Its funny what images stick in the mind. A couple of weeks ago I'm walking the dog, and up ahead I see this really large kid crossing the road. When I say large I mean obese. Morbidly obese. Obese in a way you don't often see in kids. And here's the thing; I found myself feeling angry towards his parents, whom I expect i will never meet. I mean this kid couldn't have been more than 9 or 10, yet he was heavier than most full grown adults. Now I'm a parent myself, and I cannot imagine any circumstance under which I would stand by and watch a child of mine develop habits that will pretty much ensure a rendezvous with an early grave. So the question I have is really simple; where's the love in allowing a kid to develop this way? Under what conditions could this in any way benefit them? And what must the parents be thinking? Are they thinking? Do they care? Is it simply the case that they are large themselves?
I don't want this to be perceived as a rant against obesity. Whilst I do struggle to apprehend why people choose to self harm using food (And it is self harm) I accept that adults have the freedom to live as they chose and treat their own body as they see fit. But with this kid what the parents appear to be doing is either passively or actively supporting a lifestyle destined to lead to unhappiness, low self esteem, and in all probability premature death.
Where is the love in any of this? Where is the desire to see our children flourish? What do we teach them when we do so little to enhance their wellbeing.? Look, I know some of you are probably feeling a little irked with me for putting in my two cents. It's just that I don't get it? I don't understand. The parents of this child are killing him. Slowly, efficiently, silently. If we learned of parents whom introduced their kids to narcotics we would be aghast. Social services would be all over the family like a bad smell. Why not this? Isn't the outcome likely to be just as awful? Why accept one form of abuse whilst allowing other types to go unchecked?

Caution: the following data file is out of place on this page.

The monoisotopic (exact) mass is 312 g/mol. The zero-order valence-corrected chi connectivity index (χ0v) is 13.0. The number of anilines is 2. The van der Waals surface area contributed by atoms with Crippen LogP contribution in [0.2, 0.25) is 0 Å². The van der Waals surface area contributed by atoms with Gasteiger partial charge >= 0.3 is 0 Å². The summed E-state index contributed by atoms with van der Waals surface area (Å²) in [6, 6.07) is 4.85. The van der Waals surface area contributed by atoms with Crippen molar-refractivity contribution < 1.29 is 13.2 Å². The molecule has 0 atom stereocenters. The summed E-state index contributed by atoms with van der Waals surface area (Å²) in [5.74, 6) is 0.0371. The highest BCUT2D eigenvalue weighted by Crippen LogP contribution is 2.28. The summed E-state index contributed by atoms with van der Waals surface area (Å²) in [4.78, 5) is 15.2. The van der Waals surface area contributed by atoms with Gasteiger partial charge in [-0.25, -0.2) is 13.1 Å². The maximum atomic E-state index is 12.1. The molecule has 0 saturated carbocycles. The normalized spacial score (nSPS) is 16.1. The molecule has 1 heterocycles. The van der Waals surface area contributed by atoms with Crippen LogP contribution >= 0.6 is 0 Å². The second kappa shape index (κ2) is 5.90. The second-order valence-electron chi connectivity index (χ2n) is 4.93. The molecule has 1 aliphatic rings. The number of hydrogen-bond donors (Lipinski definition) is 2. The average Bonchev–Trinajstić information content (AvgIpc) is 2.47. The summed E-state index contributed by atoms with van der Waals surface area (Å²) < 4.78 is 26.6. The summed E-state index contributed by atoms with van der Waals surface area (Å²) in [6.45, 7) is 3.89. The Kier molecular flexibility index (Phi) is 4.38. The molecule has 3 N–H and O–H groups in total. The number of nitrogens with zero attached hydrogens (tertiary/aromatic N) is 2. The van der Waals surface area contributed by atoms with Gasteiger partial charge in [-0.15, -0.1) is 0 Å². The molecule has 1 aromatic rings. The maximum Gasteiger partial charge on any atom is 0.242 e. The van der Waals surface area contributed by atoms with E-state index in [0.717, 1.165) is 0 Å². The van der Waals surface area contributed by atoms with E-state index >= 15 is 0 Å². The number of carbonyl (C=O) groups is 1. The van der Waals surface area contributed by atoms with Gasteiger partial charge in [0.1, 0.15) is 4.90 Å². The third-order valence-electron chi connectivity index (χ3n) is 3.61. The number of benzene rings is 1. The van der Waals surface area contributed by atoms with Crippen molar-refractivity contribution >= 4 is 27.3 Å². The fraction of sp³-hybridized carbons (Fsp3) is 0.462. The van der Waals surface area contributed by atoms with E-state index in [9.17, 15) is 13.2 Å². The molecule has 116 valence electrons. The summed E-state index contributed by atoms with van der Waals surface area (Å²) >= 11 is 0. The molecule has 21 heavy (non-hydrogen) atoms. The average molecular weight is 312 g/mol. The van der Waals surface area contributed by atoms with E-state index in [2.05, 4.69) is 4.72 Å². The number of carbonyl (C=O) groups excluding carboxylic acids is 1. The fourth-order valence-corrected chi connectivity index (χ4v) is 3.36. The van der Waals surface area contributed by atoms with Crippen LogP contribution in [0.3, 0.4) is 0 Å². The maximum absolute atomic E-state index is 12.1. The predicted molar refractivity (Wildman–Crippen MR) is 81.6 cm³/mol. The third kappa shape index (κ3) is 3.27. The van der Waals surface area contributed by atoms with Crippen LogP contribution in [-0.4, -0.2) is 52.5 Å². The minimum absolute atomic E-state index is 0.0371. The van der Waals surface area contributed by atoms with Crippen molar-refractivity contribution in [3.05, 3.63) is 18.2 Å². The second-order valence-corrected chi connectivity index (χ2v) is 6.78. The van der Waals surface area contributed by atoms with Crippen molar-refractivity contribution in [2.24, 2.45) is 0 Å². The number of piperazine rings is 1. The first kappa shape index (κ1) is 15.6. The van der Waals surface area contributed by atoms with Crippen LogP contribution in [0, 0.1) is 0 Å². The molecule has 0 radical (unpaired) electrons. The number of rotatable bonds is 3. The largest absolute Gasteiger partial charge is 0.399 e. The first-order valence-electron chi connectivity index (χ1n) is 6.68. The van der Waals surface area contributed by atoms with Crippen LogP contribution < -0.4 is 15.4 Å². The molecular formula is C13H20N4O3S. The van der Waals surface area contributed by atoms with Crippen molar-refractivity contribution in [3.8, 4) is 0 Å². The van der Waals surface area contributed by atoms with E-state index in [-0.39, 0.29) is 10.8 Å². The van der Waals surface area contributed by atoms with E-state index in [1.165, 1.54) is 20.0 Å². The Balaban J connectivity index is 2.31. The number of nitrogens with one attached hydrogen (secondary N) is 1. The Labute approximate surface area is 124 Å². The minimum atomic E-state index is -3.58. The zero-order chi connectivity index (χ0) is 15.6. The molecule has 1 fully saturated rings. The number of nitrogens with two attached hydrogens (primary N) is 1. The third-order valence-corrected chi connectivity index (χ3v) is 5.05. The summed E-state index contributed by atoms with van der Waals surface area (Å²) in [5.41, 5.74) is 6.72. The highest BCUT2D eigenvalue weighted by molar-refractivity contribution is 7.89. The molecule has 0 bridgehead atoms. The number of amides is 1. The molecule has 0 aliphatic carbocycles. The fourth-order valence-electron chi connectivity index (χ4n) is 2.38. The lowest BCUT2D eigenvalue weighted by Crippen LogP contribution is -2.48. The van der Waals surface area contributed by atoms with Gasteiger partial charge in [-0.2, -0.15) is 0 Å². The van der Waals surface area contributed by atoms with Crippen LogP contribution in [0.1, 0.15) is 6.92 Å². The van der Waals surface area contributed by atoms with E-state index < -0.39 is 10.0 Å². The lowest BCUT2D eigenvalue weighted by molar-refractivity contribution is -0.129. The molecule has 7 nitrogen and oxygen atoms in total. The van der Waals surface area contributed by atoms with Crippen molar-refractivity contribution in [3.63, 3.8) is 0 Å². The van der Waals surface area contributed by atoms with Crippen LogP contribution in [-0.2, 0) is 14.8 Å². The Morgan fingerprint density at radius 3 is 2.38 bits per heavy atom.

I'll quit now. But I'm going out with a bang. Part of raising kids is teaching them self control, self discipline. And sometimes this means saying no to them. It means taking a sterner line, adopting a longer term view. Reality check; we don't own our children. We're stewards, and we have them for such a brief time. Let's give them the best possible chance to flourish in what is an increasingly challenging world. To do otherwise is about as far removed from love as you can get.